Senior California state officials attended a conference hosted by the Milken Innovation Center at the Jerusalem Institute for Israel Studies this week to learn Israeli-developed strategies that may help deal with California’s ongoing drought.
“Israel had a problem similar to the one California is dealing with 10 years ago,” Dr. Glenn Yago, a senior fellow with the Milken Institute’s Financial Innovation Lab, told Yedioth Ahronoth.
“The problem is still ongoing, but Israel now produces about 20 percent more water than the market requires. The use of water per capita in Israel is less than one-third of the amount consumed in California. This is a result of the establishment of desalination installations, the secondary use of water for agriculture, and also the citizens’ conduct,” said Yago.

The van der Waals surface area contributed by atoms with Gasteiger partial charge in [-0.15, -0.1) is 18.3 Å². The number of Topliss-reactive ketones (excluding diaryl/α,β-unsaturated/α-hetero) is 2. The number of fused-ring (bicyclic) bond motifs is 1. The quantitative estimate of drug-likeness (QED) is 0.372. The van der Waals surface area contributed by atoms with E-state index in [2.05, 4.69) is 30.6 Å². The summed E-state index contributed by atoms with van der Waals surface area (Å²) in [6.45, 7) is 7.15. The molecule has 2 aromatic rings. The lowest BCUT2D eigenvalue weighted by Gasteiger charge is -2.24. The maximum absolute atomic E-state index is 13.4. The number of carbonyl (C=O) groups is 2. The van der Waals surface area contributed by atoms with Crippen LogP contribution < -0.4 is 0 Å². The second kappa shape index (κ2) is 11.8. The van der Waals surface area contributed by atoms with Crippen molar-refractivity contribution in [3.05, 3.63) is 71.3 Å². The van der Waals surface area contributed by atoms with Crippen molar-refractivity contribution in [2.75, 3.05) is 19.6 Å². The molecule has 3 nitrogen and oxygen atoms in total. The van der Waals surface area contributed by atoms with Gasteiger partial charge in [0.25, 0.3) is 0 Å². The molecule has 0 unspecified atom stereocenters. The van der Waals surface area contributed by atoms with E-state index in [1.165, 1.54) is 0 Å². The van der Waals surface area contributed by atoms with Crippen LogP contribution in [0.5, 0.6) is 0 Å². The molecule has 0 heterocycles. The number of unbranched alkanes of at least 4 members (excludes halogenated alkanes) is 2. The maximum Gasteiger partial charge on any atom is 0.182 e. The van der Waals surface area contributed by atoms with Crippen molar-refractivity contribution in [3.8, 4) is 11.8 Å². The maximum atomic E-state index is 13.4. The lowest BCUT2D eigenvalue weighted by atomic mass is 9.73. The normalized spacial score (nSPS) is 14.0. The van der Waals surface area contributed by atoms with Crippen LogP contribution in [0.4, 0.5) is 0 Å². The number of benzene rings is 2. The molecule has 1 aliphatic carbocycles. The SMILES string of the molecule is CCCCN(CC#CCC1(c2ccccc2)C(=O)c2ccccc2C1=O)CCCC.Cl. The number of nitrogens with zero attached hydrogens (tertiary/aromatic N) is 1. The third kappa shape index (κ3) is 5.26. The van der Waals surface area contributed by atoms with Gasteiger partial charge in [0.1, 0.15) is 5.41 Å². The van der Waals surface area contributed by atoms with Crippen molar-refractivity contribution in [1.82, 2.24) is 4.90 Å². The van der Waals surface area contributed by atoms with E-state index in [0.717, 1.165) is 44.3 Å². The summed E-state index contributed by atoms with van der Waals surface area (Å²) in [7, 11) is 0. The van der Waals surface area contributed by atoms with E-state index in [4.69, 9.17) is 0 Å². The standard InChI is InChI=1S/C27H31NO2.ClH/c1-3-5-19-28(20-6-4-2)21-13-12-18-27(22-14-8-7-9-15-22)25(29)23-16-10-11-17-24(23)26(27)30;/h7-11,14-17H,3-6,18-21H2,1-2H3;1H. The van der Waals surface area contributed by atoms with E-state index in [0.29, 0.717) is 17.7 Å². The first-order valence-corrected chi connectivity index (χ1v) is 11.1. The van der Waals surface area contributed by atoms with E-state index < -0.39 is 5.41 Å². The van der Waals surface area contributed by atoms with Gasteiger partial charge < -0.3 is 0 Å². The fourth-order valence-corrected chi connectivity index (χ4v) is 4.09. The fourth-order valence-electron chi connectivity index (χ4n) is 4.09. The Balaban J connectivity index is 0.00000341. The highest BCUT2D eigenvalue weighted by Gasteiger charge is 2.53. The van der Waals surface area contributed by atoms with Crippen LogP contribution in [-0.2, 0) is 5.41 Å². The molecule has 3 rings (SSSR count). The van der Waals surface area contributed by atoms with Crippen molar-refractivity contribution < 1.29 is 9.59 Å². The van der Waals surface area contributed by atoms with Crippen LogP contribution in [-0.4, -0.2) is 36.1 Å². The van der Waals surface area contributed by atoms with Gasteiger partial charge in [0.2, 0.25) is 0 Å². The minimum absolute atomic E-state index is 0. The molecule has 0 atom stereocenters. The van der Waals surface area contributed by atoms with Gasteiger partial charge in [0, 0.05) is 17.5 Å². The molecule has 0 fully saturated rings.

The conference participants, he added, “were very excited about what we showed them, like our success in preserving and restoring the aquifers. They didn’t know it was even possible to drip irrigation pipes in some of the agricultural industries.”
Simultaneously, Israeli companies working on water management and purification—including Atlantium, Amiad, and TripleT—have been meeting with companies such as Leprino Foods, Costco, Coca-Cola, and other corporations situated in the western U.S., as well as with officials in California’s Department of Water, Department of Agriculture, and Governor’s Office.
“I think that Israel has been a pioneer in this field for a long time now,” said Prof. Jay Famiglietti, a senior water scientist at the University of California, Irvine. “The work with the irrigation was simply phenomenal. It’s a real game-changer. In California we are working with a drip irrigation technology, but we still have a long way to go. The technology and water management in Israel is at a very high level. I think this is a wonderful opportunity for us to share the most critical problems and cooperate with the Israelis for possible solutions.”